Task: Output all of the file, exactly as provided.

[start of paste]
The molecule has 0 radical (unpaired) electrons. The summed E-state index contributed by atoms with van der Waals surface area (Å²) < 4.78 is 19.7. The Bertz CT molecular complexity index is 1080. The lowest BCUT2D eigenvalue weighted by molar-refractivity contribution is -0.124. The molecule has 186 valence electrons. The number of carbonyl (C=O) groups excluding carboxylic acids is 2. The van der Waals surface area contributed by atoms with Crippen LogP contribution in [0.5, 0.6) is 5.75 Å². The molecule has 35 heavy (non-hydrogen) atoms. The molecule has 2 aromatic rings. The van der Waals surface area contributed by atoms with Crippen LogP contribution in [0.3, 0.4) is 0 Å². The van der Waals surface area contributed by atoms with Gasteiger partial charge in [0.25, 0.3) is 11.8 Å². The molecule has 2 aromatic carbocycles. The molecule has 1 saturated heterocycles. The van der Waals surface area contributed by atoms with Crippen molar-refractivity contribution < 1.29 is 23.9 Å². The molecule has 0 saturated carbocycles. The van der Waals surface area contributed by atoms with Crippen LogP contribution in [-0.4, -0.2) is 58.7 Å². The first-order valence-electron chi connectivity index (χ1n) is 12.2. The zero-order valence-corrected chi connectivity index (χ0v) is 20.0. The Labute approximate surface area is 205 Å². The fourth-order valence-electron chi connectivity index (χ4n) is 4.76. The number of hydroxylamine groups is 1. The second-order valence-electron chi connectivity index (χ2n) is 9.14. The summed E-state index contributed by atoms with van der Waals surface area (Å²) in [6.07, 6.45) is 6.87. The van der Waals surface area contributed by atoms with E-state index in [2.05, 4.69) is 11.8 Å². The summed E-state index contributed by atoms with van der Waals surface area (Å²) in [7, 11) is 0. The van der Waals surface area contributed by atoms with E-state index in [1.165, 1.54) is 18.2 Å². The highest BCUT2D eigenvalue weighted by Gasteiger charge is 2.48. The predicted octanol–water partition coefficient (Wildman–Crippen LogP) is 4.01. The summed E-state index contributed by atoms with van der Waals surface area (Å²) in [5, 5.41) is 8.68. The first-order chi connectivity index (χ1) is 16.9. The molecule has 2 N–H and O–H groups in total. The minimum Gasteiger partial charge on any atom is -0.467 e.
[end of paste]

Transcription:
The molecule has 0 radical (unpaired) electrons. The summed E-state index contributed by atoms with van der Waals surface area (Å²) < 4.78 is 19.7. The Bertz CT molecular complexity index is 1080. The lowest BCUT2D eigenvalue weighted by molar-refractivity contribution is -0.124. The molecule has 186 valence electrons. The number of carbonyl (C=O) groups excluding carboxylic acids is 2. The van der Waals surface area contributed by atoms with Crippen LogP contribution in [0.5, 0.6) is 5.75 Å². The molecule has 35 heavy (non-hydrogen) atoms. The molecule has 2 aromatic rings. The van der Waals surface area contributed by atoms with Crippen LogP contribution in [0.3, 0.4) is 0 Å². The van der Waals surface area contributed by atoms with Gasteiger partial charge in [0.25, 0.3) is 11.8 Å². The molecule has 2 aromatic carbocycles. The molecule has 1 saturated heterocycles. The van der Waals surface area contributed by atoms with Crippen molar-refractivity contribution < 1.29 is 23.9 Å². The molecule has 0 saturated carbocycles. The van der Waals surface area contributed by atoms with Crippen LogP contribution in [-0.4, -0.2) is 58.7 Å². The first-order valence-electron chi connectivity index (χ1n) is 12.2. The zero-order valence-corrected chi connectivity index (χ0v) is 20.0. The Labute approximate surface area is 205 Å². The fourth-order valence-electron chi connectivity index (χ4n) is 4.76. The number of hydroxylamine groups is 1. The second-order valence-electron chi connectivity index (χ2n) is 9.14. The summed E-state index contributed by atoms with van der Waals surface area (Å²) in [6.07, 6.45) is 6.87. The van der Waals surface area contributed by atoms with E-state index in [2.05, 4.69) is 11.8 Å². The summed E-state index contributed by atoms with van der Waals surface area (Å²) in [7, 11) is 0. The van der Waals surface area contributed by atoms with E-state index in [1.165, 1.54) is 18.2 Å². The highest BCUT2D eigenvalue weighted by Gasteiger charge is 2.48. The predicted octanol–water partition coefficient (Wildman–Crippen LogP) is 4.01. The summed E-state index contributed by atoms with van der Waals surface area (Å²) in [5, 5.41) is 8.68. The first-order chi connectivity index (χ1) is 16.9. The molecule has 2 N–H and O–H groups in total. The minimum Gasteiger partial charge on any atom is -0.467 e.